From back alleys to Backpage.com, suburbs to cyber sites, human beings—especially women and girls—are bought and sold for sex. No matter the medium, there’s one constant—rampant demand.
Demand Abolition is eradicating the illegal commercial sex industry in the US—and, by extension, the world—by combating the demand for purchased sex. The most efficient approach to ending sexual exploitation is targeting sex buyers: when they stop buying, the entire system of degradation collapses.
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Boston Herald: Opioid crisis fueling region’s sex trade
The Boston Herald has published a powerful and carefully researched two-part special report on how the opioid epidemic fuels the sex trafficking industry.
Over two days, the paper covered its front page with images and headlines capturing the brutality of the sex trade and its direct ties to drug abuse in Boston. In her series of articles and videos, Herald columnist Jessica Heslam focused a glaring spotlight on the role of sex buyers in driving this crime.
“This is an industry that is driven by demand. If people weren’t buying sex, the industry would dry up and go away, dry up and go away,“ Massachusetts Attorney General Maura Healey told the Herald.
Healey said that because of that demand, “Human traffickers are literally targeting and preying upon women, in particular who are drug addicted. It’s so sad because traffickers will literally line up outside clinics and try to lure women into this industry with promises of drugs.“
The drug dealers and gangs use the drugs to keep the women addicted and under pimp’s control. Gangs have been turning to sex trafficking because they know they can sell a woman many times during a single day but can only sell drugs once.
Heslam details a few of the strategies Boston and Massachusetts use to fight sex trafficking. The articles and videos explain how Healey’s office and the Boston Police Department are increasingly taking a demand-centered approach to fighting prostitution.
Heslam quoted Dhakir Warren, senior manager of social innovation at Demand Abolition, as saying the problem is in the suburbs as well as big cities. Warren said buyers often use their work computers in the middle of the day to search online for buying sex. “If we can combat the demand, we are able to effectively reduce the need for supply.”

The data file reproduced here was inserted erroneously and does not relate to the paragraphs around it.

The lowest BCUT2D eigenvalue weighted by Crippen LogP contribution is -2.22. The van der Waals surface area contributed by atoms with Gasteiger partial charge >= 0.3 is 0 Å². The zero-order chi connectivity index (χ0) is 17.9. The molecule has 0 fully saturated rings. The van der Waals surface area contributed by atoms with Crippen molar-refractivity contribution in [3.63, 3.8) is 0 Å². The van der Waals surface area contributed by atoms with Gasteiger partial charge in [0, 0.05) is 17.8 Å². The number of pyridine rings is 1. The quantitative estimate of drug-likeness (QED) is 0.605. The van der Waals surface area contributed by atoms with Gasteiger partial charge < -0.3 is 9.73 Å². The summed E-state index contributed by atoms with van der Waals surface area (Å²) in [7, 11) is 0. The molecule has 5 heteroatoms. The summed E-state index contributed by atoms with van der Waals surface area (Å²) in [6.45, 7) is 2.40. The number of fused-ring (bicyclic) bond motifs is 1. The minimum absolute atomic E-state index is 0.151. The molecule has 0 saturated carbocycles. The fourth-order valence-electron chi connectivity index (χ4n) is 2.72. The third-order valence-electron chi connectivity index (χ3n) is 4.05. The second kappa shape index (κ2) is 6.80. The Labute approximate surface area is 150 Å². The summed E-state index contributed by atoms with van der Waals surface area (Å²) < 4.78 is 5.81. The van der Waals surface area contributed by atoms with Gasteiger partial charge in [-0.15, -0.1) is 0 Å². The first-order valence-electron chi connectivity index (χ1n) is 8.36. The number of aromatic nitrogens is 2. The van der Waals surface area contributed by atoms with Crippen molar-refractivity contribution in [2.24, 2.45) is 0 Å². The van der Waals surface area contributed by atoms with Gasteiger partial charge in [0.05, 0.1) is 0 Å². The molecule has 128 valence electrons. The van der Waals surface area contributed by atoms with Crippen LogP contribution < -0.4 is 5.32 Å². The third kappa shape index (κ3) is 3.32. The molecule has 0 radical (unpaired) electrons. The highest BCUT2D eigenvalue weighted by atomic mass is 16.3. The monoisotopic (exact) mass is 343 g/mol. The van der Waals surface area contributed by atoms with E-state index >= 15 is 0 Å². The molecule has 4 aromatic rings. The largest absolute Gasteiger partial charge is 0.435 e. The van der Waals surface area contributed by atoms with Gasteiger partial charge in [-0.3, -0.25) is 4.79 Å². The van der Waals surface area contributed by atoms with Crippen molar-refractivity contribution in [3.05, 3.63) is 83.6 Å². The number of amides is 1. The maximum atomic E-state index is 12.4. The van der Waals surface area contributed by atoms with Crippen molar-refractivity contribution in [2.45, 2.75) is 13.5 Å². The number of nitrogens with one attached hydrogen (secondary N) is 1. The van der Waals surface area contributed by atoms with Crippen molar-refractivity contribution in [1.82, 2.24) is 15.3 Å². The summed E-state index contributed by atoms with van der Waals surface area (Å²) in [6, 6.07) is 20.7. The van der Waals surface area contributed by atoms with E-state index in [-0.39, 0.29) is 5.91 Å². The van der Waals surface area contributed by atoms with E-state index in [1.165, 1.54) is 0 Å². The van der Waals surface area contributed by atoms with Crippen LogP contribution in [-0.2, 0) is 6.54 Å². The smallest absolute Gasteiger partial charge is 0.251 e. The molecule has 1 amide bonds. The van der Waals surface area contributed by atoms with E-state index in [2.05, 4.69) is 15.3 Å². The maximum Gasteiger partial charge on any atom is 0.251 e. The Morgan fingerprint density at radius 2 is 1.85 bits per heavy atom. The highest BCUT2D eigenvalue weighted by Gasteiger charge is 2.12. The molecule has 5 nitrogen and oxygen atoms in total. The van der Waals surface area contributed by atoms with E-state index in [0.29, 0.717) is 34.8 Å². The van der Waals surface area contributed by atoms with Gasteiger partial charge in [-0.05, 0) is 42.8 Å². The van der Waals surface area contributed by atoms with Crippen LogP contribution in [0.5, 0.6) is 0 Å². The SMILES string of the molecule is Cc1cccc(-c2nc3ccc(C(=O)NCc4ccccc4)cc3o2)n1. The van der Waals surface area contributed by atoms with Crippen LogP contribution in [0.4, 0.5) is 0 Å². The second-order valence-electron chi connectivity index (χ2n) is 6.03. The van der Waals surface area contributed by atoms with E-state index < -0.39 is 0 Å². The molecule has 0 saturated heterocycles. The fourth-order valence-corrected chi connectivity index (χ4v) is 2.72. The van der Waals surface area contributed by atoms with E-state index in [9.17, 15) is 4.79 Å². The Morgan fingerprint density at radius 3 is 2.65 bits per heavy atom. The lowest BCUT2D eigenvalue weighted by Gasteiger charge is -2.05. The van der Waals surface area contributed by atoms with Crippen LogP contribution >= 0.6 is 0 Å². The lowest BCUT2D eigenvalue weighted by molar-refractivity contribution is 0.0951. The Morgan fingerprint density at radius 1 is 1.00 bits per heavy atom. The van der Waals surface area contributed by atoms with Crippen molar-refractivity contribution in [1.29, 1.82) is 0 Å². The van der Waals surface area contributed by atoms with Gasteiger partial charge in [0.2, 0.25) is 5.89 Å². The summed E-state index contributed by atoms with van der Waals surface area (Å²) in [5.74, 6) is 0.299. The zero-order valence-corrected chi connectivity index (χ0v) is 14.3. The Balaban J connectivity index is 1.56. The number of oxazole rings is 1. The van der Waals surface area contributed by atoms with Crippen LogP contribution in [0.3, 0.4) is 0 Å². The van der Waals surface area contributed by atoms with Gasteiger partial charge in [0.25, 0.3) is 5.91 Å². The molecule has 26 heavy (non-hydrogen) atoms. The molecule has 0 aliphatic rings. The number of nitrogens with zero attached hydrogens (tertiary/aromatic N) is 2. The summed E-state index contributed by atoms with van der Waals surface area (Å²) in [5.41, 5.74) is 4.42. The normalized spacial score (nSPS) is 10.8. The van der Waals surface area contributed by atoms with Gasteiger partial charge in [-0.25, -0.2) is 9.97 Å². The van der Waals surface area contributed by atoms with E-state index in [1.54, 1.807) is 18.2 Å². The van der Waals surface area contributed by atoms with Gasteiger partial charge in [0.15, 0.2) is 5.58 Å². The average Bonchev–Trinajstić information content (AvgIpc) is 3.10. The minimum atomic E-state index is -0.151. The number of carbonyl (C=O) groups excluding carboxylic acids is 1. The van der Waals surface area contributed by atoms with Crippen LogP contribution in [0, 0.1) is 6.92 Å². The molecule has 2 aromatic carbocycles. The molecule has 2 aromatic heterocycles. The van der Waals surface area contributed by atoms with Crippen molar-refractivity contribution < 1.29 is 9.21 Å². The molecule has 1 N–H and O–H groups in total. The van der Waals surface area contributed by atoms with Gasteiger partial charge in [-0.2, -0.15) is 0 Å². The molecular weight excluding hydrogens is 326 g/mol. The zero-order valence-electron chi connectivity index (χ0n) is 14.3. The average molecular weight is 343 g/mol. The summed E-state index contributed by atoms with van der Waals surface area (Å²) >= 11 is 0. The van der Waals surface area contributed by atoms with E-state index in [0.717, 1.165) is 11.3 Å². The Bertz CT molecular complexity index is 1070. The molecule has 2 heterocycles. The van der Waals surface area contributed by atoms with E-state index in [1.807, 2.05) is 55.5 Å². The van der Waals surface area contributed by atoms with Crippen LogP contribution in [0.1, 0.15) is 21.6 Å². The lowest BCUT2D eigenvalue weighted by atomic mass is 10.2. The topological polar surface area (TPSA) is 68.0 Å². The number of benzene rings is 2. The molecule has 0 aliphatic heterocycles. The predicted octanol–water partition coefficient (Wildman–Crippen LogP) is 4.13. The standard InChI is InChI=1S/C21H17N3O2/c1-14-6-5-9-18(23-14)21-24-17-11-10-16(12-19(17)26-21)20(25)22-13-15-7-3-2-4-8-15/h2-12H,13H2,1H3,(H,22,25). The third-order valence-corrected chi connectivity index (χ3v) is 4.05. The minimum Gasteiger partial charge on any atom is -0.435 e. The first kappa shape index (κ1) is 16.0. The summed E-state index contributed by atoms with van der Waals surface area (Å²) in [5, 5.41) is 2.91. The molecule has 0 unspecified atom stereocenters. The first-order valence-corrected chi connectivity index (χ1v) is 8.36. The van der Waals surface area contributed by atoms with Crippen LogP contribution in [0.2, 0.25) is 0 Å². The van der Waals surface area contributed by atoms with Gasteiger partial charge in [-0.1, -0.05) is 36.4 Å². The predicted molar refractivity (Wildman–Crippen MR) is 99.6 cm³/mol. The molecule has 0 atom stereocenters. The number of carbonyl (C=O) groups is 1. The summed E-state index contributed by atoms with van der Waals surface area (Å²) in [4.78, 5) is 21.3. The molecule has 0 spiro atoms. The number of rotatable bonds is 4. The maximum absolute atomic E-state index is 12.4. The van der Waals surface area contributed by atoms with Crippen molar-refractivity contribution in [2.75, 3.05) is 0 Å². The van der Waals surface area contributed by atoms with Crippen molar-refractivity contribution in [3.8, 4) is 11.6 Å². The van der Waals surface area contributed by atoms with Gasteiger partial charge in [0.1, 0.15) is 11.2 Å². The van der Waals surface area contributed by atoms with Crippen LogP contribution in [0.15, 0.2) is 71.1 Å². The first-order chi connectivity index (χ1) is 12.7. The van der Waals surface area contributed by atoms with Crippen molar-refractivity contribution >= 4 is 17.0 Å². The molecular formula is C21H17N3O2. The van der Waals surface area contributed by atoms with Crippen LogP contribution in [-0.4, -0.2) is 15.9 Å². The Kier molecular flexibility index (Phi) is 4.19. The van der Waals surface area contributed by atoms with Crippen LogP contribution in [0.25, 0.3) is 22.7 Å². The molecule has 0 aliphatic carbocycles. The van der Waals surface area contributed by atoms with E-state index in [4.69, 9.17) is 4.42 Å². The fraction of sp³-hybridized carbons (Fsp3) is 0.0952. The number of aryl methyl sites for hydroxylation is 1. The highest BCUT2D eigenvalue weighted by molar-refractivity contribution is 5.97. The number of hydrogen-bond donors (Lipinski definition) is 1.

As technology has made the cell phone the brothel of the 21st century, sex trafficking is moved off the street corner and onto the web. Because technology has made it harder to find these men, cities have learned to adapt – often with the support of the CEASE Network, which was launched by Demand Abolition in 2015.
In Boston, Seattle, Houston and other cities that are part of CEASE (Cities Empowered Against Sexual Exploitation), we’ve seen a paradigm shift in how police are attacking sex exploitation. The cities are developing new ways to combat prostitution, whether it’s conducting stings of men trying to buy sex online or infiltrating illicit massage parlors, they’re going after the buyers, the people who fuel this exploitive industry. These cities understand that no buyers means no business.
Boston Police Department Lieutenant Donna Gavin, a CEASE Boston coordinator, pointed out that most of the men come from the suburbs, have college degrees and careers so they are “able to drop $200 a few times a week at lunchtime or after work before they go home.”
Some cities have started to fine men who have been arrested trying to buy sex. These fines are used to help fund victim services. “’ We’re not going to arrest our way out of this,’ Lieutenant Gavin said. ‘The demand is such that we have to find other ways. ‘”
There is a small but vocal opposition that insists prostitution is either consensual or it’s victimless crime. But when you read the stories of the prostitution survivor or a pimp turned preacher you realize it is neither. You read those stories, a just wonder how many other people looking for a way out.